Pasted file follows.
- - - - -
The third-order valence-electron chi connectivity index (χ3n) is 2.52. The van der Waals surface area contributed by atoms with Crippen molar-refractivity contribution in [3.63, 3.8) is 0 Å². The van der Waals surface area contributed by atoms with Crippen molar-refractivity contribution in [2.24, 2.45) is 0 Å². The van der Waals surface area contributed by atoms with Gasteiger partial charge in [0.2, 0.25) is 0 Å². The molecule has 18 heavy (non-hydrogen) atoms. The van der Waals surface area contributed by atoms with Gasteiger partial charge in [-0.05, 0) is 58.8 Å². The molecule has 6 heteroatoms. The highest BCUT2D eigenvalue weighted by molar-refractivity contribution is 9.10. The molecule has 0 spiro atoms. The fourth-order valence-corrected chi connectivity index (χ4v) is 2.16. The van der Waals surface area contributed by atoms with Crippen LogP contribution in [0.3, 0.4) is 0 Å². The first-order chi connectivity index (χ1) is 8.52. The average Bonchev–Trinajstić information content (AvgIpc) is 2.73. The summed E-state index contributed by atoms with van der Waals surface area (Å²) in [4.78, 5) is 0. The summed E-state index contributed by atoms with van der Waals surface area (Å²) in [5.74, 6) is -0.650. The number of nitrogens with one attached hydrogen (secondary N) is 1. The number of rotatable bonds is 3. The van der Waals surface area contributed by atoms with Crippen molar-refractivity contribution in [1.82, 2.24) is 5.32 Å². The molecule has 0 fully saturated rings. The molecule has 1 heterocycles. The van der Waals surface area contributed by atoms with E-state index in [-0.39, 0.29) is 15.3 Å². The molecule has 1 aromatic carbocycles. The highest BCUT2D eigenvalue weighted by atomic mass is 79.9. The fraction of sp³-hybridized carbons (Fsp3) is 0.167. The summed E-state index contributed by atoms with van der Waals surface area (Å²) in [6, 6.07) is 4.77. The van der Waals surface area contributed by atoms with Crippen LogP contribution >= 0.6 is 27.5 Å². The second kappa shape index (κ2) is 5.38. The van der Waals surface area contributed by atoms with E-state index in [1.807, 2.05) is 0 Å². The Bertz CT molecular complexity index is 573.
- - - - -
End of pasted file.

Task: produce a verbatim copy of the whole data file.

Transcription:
The third-order valence-electron chi connectivity index (χ3n) is 2.52. The van der Waals surface area contributed by atoms with Crippen molar-refractivity contribution in [3.63, 3.8) is 0 Å². The van der Waals surface area contributed by atoms with Crippen molar-refractivity contribution in [2.24, 2.45) is 0 Å². The van der Waals surface area contributed by atoms with Gasteiger partial charge in [0.2, 0.25) is 0 Å². The molecule has 18 heavy (non-hydrogen) atoms. The van der Waals surface area contributed by atoms with Gasteiger partial charge in [-0.05, 0) is 58.8 Å². The molecule has 6 heteroatoms. The highest BCUT2D eigenvalue weighted by molar-refractivity contribution is 9.10. The molecule has 0 spiro atoms. The fourth-order valence-corrected chi connectivity index (χ4v) is 2.16. The van der Waals surface area contributed by atoms with Crippen LogP contribution in [0.3, 0.4) is 0 Å². The first-order chi connectivity index (χ1) is 8.52. The average Bonchev–Trinajstić information content (AvgIpc) is 2.73. The summed E-state index contributed by atoms with van der Waals surface area (Å²) in [4.78, 5) is 0. The summed E-state index contributed by atoms with van der Waals surface area (Å²) in [5.74, 6) is -0.650. The number of nitrogens with one attached hydrogen (secondary N) is 1. The number of rotatable bonds is 3. The van der Waals surface area contributed by atoms with Crippen molar-refractivity contribution in [1.82, 2.24) is 5.32 Å². The molecule has 0 fully saturated rings. The molecule has 1 heterocycles. The van der Waals surface area contributed by atoms with E-state index in [-0.39, 0.29) is 15.3 Å². The molecule has 1 aromatic carbocycles. The highest BCUT2D eigenvalue weighted by atomic mass is 79.9. The fraction of sp³-hybridized carbons (Fsp3) is 0.167. The summed E-state index contributed by atoms with van der Waals surface area (Å²) in [6, 6.07) is 4.77. The van der Waals surface area contributed by atoms with Crippen LogP contribution >= 0.6 is 27.5 Å². The second kappa shape index (κ2) is 5.38. The van der Waals surface area contributed by atoms with E-state index in [1.807, 2.05) is 0 Å². The Bertz CT molecular complexity index is 573.